In the air, dogfighting has its moments of intensity, but the computer-controlled pilots--both friends and foes--routinely make idiotic mistakes. F-4s tend to get into extended turning engagements with vastly more maneuverable MiGs, and they also tend to close to a very short range instead of engaging targets from miles away using radar-guided missiles. A few of the enemy planes we flew against were tenacious fighters, but most were glad to fly in perfectly straight lines as we fired missile after missile up their tailpipes, regardless of the difficulty settings that were chosen. Sim jockeys that are itching for a real fight will be relegated to playing in multiplayer mode, which relies on the HyperLobby matchmaking interface.
In the simulation, as in the historical situation, fledgling heat-seeking and radar-guided air-to-air missiles rarely live up to their published specifications, and much of the excitement in air-to-air combat involves setting up perfect launch parameters for a missile attack. With the radar-guided weapons this means identifying and targeting enemies from the maximum possible distance, waiting impatiently for the system to lock onto the target, and trying everything possible to maintain that lock until the missile hits its target. In the meantime, pressure from surface-to-air missiles (SAMs), antiaircraft fire, and other enemy aircraft make flying straight ahead and holding the lock a harrowing proposition.
Using heat-seeking missiles effectively means getting on an enemy's tail so the missile can lock onto the hot exhaust pipe, and when faced with opponents who put up a fight, that means a lot of tricky maneuvering. The seeker head in the missile growls constantly when the weapon is selected, and you must strain over all the other cockpit noise to hear the growl intensify, signifying that the seeker has found a target. The problem is that the missile rarely works if it is launched when you are pulling too many Gs, so in an intense dogfight the opportunities to take a shot that has a reasonable chance of hitting are fleeting.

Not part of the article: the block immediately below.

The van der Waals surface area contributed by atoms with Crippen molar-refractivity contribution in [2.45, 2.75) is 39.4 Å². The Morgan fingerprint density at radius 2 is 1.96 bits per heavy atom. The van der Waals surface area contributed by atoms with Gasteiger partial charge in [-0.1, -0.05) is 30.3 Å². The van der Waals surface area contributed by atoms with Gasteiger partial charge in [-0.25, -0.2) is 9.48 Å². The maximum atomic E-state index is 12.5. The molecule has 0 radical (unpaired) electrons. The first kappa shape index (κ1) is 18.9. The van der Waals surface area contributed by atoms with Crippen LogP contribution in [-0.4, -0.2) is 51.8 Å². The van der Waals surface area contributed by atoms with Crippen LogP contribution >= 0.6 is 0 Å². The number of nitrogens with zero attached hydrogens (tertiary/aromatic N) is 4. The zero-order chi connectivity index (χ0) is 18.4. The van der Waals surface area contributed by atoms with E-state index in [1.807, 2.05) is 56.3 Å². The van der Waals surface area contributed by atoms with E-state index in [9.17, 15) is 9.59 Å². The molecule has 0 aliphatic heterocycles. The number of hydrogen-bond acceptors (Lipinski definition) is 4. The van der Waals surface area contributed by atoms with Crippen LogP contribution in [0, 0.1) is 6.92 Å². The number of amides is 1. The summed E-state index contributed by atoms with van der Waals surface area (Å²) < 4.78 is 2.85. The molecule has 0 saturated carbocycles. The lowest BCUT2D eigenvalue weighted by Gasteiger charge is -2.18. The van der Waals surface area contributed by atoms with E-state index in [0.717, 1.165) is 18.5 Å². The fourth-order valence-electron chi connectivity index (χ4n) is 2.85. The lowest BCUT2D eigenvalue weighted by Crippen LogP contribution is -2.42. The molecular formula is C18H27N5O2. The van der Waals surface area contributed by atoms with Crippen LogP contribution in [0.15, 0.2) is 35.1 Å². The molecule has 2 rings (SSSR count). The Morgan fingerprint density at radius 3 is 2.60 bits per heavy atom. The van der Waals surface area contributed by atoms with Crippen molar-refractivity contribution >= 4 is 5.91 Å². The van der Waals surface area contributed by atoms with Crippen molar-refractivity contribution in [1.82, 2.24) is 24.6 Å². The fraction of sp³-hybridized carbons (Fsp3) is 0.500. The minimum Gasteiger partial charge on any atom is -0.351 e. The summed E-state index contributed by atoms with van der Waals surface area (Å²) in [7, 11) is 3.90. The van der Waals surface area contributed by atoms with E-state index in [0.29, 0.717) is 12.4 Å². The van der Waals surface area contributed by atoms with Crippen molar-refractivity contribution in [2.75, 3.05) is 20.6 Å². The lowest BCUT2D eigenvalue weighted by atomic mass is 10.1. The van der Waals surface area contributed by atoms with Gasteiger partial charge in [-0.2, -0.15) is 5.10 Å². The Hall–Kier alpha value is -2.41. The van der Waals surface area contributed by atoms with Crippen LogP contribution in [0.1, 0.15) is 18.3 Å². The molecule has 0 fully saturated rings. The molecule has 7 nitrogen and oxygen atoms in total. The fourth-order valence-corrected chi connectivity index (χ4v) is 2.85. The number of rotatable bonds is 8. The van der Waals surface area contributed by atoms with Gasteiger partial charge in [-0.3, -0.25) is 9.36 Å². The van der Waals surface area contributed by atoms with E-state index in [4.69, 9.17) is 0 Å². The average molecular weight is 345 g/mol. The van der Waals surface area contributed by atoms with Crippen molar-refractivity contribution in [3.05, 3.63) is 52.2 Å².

This little A-4 is loaded for bear.
Guns sap some of the fun out of dogfighting because they are immensely powerful. It takes only a few shells to obliterate a target, even when the guns are toned down to their most realistic setting, and even then, lining up a shot takes very little practice.
The opposite is true during ground strikes, where limited cockpit view settings and a lack of adjustable sights combine to make bomb drops a crapshoot. It doesn't take long to become fairly proficient at dive-bombing, but that's extremely dangerous in this game since it requires popping up above targets that are usually ringed by antiaircraft guns and SAM launchers. Level bombing at low altitudes and high speeds is much safer but nearly impossible without hours of practice.